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Bali’s Secret Art Markets and Villages: How to Visit Them

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Bali Secret Art Markets

Bali is one island in the long chain of islands that makes up Indonesia, and as you might expect from an island in Southeast Asia, it’s an incredible, tropical, brilliant experience. It’s also much less isolated and more connected to the wider world than something like, say, Tahiti or Bora-Bora.

There’s a ton to see and do in Bali, from hiking trips to see isolated temples to surfing and diving and other water-based sports to experiencing the native culture as it has developed for thousands of years. But, as any seasoned adventurer knows, there’s always some downtime to fill. Time that isn’t enough to go on a lengthy excursion but enough to leave you bored if all you do is stay in your hotel room.

That’s where Bali’s famed art markets come in. They’re markets, plain and simple, places where locals and residents set up shop selling a variety of handmade and commercial goods, ranging from traditionally-made sarongs and hand-painted art pieces to handcrafted jewelry and sculptures. And, yes, there are often commercialized products, too, from mass-made magnets to screen-printed t-shirts, but don’t let that dissuade you. There’s virtually always something new and interesting around the corner.

Traveling to Bali

Bali is, as we mentioned, a lot closer to major hubs of civilization than some of the more isolated tropical islands you can visit. It’s relatively central to a variety of cultural hubs, like Jakarta, Kuala Lumpur, and even the northern reaches of Australia like Darwin. As such, whether you fly into Australia or start your journey by landing directly in Jakarta, it’s relatively easy to reach.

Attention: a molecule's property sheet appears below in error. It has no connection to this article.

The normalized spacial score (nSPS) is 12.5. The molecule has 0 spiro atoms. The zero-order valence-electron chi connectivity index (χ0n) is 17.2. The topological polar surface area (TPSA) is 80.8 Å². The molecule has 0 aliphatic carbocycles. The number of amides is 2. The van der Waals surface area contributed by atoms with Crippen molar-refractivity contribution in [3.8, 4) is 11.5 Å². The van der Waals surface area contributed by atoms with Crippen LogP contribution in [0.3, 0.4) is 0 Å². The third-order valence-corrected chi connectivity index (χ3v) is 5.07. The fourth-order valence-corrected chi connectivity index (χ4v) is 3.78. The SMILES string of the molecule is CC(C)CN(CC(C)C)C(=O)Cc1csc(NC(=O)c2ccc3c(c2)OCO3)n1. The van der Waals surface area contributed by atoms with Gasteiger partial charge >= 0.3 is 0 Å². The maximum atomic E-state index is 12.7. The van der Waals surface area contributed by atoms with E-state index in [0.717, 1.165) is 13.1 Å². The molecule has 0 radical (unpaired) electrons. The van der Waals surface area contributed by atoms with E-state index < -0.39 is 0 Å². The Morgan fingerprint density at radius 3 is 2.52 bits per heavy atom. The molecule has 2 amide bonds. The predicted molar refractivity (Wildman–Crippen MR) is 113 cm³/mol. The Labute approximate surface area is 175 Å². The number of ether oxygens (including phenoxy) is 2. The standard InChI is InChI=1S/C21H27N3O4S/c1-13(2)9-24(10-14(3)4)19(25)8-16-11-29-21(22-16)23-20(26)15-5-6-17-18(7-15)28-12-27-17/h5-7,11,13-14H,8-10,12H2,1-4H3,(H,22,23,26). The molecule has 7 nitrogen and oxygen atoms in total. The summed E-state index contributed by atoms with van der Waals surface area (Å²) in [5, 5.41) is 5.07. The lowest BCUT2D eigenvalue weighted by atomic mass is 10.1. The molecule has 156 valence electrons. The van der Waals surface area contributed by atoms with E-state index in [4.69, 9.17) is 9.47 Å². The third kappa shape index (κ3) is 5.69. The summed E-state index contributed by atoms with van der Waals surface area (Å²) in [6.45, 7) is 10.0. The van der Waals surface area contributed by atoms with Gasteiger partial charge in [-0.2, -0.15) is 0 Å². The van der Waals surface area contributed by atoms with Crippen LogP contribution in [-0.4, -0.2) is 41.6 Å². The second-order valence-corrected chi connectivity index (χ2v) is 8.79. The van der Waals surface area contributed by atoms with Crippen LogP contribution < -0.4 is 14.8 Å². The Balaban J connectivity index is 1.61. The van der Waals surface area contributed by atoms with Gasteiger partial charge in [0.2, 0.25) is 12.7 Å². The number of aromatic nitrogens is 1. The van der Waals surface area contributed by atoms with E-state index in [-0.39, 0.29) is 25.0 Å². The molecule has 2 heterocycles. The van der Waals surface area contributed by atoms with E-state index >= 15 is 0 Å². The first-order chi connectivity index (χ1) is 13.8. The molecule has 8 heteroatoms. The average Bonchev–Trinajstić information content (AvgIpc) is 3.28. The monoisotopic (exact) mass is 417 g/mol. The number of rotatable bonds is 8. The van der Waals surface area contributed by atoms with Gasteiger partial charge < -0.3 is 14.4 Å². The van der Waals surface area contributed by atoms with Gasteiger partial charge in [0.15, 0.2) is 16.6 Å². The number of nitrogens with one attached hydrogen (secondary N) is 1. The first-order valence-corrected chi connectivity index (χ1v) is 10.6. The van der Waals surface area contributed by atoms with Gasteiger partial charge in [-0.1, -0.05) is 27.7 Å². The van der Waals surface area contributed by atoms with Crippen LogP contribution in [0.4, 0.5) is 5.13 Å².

Do you need a visa to visit Bali? Technically, yes, but as long as you don’t plan to stay for more than 60 days, you can get a Visit Visa either in advance online or upon arrival. It’s a short and simple process, and you can read more about it here.

Are there any specific travel regulations for Bali? Yes. There are a bunch of small details that might not seem important at the outset but can get you denied entry into Bali if you get them wrong.

  • Your passport needs to be in good condition, with at least one empty page, and it has to be valid for at least six months after the date of your visit.
  • You must have a return ticket out of Bali. No one-way flights to the country, you need to have a planned exit, though you may not be required to show it upon arrival.
  • You need to fill out a customs declaration form either upon arrival or up to 72 hours prior to arrival online.
  • You must have an international driving license if you want to rent a scooter or other motorized vehicle to get around Bali. Alternatively, the Gojek app is like Uber for local taxis.
  • You do NOT need medical travel insurance anymore – which used to be a requirement – though it’s not a bad idea to have it regardless.

What’s this I hear about a tourist tax? Bali has long been a hub for tourism, but as a consequence, they’ve suffered under the press of people. Local taxes and tourism spending haven’t been enough to really sustain the island, so the Balinese government decided to implement a Tourist Tax, effective February this year. Funds from this tax on all foreign travelers will go towards things like supporting local businesses, promoting sustainable tourism, improving local infrastructure, and addressing the negative effects of tourism, like pollution.

The tourist tax isn’t a significant burden, truly. If you’re already planning a vacation to Indonesia, paying an additional $10 for your trip to Bali is a drop in the bucket compared to airfare, lodging, and everything else. And that’s really all it is: a fee of IDR 150,000, which is only about $10 USD.

Tourists in Bali